HOUSTON, TX (June 22, 2011) – The Museum of Fine Arts, Houston and Holocaust Museum Houston will present Claude Lanzmann’s monumental documentary “Shoah” in two special screenings this July to mark the film’s 25th anniversary.
Renowned Holocaust scholars Drs. Robert Jan van Pelt and Michael Berenbaum will introduce and discuss the award-winning 9 1/2-hour documentary, which features interviews with survivors, bystanders and perpetrators in 14 countries, at the first screening on Thursday, July 7, 2011, beginning at 10 a.m. at the Museum of Fine Arts, Houston’s Caroline Wiess Law Building, Lower Level, 1001 Bissonnet, Houston, TX 77005. There will be a lunch break from 3:15–4:15 p.m. between the two parts of the documentary and discussion in the American General Conference room on the mezzanine level of the Audrey Jones Beck building.
A second screening of the film will take place July 9-10, with Part One shown at 2 p.m. on Saturday and Part Two shown on Sunday at the same time.
General admission is $10 for one part of the two-part documentary and $15 for both parts. MFAH and HMH members, students with appropriate IDs, seniors and members of the MFAH Film Buffs will receive a $2 discount. For tickets and more information, visit www.mfah.org.
The New York Times called Claude Lanzmann’s groundbreaking documentary “an epic film about the greatest evil of modern times.” Noted for not using a single frame of historical footage, the power of the film comes from interviews with survivors obtained through Lanzmann’s relentless journalistic approach. The Times’ Richard Corliss declared, “By the end of “Shoah,” the viewer is grateful to have made the forced march with him, for the film’s achievement is to show there are stories worth hearing, and ravaged, resilient faces that reward our scrutiny. The horror, the gallows humor, the shame and the heroism, the lessons of this holocaust — and all others — have not been exhausted.”
Jan van Pelt teaches at the University of Waterloo School of Architecture and is the recipient of many academic honors, including the National Jewish Book Award, a Guggenheim Fellowship, and the title of “University Professor.” He serves on various academic boards and has published seven books dealing with diverse topics such as the cosmic speculations on the temple of Solomon, relativism in architectural history and the construction history of Auschwitz. An internationally recognized authority on the history of Auschwitz, van Pelt appeared in Errol Morris’s film “Mr. Death: The Rise and Fall of Fred A. Leuchter Jr.” and acted as a senior consultant to the BBC/PBS series “Auschwitz: Inside the Nazi State.” Van Pelt chaired the team that developed a master plan for the preservation of Auschwitz and served as an expert witness for the defense in the notorious libel case Irving vs. Penguin and Lipstadt (1998-2001).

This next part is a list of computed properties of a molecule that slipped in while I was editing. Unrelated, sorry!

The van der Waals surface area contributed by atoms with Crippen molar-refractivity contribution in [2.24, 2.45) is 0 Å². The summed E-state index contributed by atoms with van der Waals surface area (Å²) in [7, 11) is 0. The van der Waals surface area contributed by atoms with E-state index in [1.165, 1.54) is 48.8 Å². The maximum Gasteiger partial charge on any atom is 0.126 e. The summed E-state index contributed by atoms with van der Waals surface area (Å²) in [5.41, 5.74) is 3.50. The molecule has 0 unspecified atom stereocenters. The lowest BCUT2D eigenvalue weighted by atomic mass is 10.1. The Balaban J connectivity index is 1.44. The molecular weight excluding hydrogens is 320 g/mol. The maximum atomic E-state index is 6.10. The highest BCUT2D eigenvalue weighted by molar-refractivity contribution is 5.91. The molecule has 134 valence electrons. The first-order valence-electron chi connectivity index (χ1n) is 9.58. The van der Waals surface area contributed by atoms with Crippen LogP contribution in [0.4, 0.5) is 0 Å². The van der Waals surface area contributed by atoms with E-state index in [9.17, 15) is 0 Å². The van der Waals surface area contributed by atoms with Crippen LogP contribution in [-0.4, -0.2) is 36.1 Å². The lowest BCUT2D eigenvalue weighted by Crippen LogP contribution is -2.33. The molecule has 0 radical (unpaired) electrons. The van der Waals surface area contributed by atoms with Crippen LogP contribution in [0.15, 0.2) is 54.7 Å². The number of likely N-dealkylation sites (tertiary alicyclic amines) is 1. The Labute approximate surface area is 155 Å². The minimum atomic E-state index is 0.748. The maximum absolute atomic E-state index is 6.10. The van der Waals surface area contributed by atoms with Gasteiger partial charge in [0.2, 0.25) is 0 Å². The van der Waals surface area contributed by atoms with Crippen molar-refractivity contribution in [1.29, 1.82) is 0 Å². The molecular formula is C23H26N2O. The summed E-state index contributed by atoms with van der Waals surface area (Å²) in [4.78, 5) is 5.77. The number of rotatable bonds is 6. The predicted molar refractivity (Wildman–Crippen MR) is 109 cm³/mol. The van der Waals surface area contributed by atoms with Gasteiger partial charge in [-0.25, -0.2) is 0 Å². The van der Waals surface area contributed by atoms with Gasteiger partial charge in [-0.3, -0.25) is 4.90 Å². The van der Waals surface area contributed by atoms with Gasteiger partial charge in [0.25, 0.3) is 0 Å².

Berenbaum is a writer, lecturer and teacher consulting in the conceptual development of museums and the development of historical films. He is director of the Sigi Ziering Institute and a professor of Jewish Studies at the American Jewish University. Berenbaum is the author and editor of 20 books, scores of scholarly articles and hundreds of journalistic pieces. His most recent books include: “Not Your Father’s Antisemitism,” “A Promise to Remember: The Holocaust in the Words and Voices of Its Survivors” and “After the Passion Has Passed: American Religious Consequences,” a collection of essays on Jews, Judaism and Christianity, religious tolerance and pluralism occasioned by the controversy that swirled around Mel Gibson’s film “The Passion.”
The screening of Parts One and Two on July 7, and the work of Jan van Pelt and Berenbaum are sponsored by Holocaust Museum Houston as a part of the 2011 Max M. Kaplan Summer Institute for Educators.
The Max M. Kaplan Summer Institute is a four-day program that moves beyond the general history of the Holocaust to explore the various dimensions and implications of the Holocaust and other genocides. The institute provides substantive content and the opportunity to network with internationally known scholars of the Holocaust and teachers from around the world. The theme for this year is life after the Holocaust – from the experiences of displaced persons to the incorporation of this history in a global narrative.
The presentation of the documentary has been supported by a grant from the Conference on Jewish Material Claims Against Germany, Inc.; and is generously underwritten by the Max M. Kaplan Teacher Education Fund, the Lea K. Weems Memorial Scholarship Fund and the Chevra Kadisha Holocaust Studies Scholarship Fund, with special thanks to United Airlines, the official airline of Holocaust Museum Houston.
Holocaust Museum Houston is dedicated to educating people about the Holocaust, remembering the 6 million Jews and other innocent victims and honoring the survivors' legacy. Using the lessons of the Holocaust and other genocides, the Museum teaches the dangers of hatred, prejudice and apathy.
Holocaust Museum Houston’s Morgan Family Center is free and open to the public and is located in Houston’s Museum District at 5401 Caroline St., Houston, TX 77004. For more information about the Museum, call 713-942-8000 or visit www.hmh.org.